Central Limit Theorem Tutorial Intro to CLT Tutorial Act 1: Sampling a Normal Population More on CLT Act 2: Sampling a Non-normal Population

## Central Limit Theorem Tutorial

The Central Limit Theorem (CLT) is critical to understanding inferential statistics and hypothesis testing. This tutorial uses an applet with exercises to demonstrate CLT concepts visually and interactively.

Goals of this tutorial: The goals of this exercise are (1) to illustrate interactively the basic principles of the CLT, and (2) to demonstrate when it is possible to assume that the sampling distribution of the mean is reasonably normal. The assumption of normality of the sampling distribution underlies many inferential statistical applications and tests of statistical significance.

What do I need to know? To make best use of this tutorial, you should know how z scores are related to probabilities on a normal distribution. You should have an understanding of basic descriptive statistics such as the mean and standard deviation. Familiarity with the sampling distribution of the mean will be helpful, but not required. You may want to review the Sampling Distribution of the Mean Tutorial before this you begin tutorial.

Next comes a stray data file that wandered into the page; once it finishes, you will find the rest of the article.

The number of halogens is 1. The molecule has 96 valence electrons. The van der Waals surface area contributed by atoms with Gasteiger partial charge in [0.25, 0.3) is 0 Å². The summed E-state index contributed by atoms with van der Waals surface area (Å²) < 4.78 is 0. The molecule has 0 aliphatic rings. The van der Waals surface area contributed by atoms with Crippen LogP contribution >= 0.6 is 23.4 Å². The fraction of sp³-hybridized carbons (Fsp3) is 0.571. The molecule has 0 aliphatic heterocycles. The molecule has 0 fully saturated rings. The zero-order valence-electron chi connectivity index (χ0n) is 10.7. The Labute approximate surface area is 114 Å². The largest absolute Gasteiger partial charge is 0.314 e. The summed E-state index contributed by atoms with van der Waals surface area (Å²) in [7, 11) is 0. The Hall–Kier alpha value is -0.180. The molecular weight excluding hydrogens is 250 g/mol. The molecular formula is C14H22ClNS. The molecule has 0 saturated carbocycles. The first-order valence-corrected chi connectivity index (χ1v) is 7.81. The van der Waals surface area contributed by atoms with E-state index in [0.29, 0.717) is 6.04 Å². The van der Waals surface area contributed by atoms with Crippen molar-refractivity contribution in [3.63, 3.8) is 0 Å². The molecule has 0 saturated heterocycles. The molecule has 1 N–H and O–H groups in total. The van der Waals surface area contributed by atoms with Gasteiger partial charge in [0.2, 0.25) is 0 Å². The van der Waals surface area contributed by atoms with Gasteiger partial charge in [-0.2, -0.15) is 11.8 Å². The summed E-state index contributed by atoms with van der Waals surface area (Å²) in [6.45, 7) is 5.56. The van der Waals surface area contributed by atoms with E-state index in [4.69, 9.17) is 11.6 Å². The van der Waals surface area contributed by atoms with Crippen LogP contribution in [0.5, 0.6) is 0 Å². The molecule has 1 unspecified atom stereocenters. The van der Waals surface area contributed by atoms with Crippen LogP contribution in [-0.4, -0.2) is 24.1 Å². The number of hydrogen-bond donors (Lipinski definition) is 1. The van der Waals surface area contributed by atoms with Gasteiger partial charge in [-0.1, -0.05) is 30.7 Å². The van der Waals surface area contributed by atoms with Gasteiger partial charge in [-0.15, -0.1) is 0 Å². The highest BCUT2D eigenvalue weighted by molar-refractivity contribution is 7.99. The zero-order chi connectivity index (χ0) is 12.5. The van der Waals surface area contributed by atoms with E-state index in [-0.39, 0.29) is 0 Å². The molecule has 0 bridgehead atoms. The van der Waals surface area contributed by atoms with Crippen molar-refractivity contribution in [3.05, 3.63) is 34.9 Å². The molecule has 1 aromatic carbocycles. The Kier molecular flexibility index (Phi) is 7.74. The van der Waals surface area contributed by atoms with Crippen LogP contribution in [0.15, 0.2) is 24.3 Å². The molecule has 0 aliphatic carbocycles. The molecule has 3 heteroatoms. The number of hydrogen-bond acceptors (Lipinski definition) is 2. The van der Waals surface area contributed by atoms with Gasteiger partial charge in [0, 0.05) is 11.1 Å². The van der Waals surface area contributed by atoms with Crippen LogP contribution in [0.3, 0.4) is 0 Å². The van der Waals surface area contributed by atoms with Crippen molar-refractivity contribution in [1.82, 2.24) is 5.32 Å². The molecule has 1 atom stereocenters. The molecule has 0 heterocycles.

What do I need? A piece of paper will be useful for making certain calculations, such as calculating z-scores, and recording responses to certain questions. A calculator may also be handy for making these calculations. To convert z-scores from a standardized normal distribution to probability values, you may either use a table for the standardized normal distribution (z) or the WISE p-z converter.

Exercise instructions: You will be guided through a series of reviews (R), activities (A), and questions (Q). For each question, simply click on your answer choice and submit it (by either clicking the "Check answer" button or pressing "Enter" on the keyboard). Then you will be given feedback. If you get the answer wrong, read the feedback carefully to help you choose the correct response.

Begin the CLT tutorial. hits since January 2006.